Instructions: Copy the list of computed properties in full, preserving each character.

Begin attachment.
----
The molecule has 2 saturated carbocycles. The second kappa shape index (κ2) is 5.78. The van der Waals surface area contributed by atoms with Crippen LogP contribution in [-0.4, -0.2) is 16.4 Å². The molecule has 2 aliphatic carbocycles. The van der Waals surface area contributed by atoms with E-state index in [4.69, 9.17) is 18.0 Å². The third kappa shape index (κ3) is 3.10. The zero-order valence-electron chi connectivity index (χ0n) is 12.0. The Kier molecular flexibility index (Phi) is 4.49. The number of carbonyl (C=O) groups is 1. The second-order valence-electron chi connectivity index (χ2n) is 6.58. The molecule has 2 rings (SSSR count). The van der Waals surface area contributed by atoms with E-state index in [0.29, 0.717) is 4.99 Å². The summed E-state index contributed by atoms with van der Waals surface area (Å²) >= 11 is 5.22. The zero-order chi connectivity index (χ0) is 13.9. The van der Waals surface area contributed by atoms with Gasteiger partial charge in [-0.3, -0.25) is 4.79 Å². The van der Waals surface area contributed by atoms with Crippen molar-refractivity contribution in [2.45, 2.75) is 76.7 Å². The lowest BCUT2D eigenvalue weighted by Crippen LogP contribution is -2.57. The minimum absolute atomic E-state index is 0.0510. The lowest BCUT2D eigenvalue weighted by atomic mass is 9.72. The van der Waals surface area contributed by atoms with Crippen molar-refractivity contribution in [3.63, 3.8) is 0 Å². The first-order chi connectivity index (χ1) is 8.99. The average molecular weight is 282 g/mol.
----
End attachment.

The molecule has 2 saturated carbocycles. The second kappa shape index (κ2) is 5.78. The van der Waals surface area contributed by atoms with Crippen LogP contribution in [-0.4, -0.2) is 16.4 Å². The molecule has 2 aliphatic carbocycles. The van der Waals surface area contributed by atoms with E-state index in [4.69, 9.17) is 18.0 Å². The third kappa shape index (κ3) is 3.10. The zero-order valence-electron chi connectivity index (χ0n) is 12.0. The Kier molecular flexibility index (Phi) is 4.49. The number of carbonyl (C=O) groups is 1. The second-order valence-electron chi connectivity index (χ2n) is 6.58. The molecule has 2 rings (SSSR count). The van der Waals surface area contributed by atoms with E-state index in [0.29, 0.717) is 4.99 Å². The summed E-state index contributed by atoms with van der Waals surface area (Å²) >= 11 is 5.22. The zero-order chi connectivity index (χ0) is 13.9. The van der Waals surface area contributed by atoms with Gasteiger partial charge in [-0.3, -0.25) is 4.79 Å². The van der Waals surface area contributed by atoms with Crippen molar-refractivity contribution in [2.45, 2.75) is 76.7 Å². The lowest BCUT2D eigenvalue weighted by Crippen LogP contribution is -2.57. The minimum absolute atomic E-state index is 0.0510. The lowest BCUT2D eigenvalue weighted by atomic mass is 9.72. The van der Waals surface area contributed by atoms with Crippen molar-refractivity contribution in [3.63, 3.8) is 0 Å². The first-order chi connectivity index (χ1) is 8.99. The average molecular weight is 282 g/mol.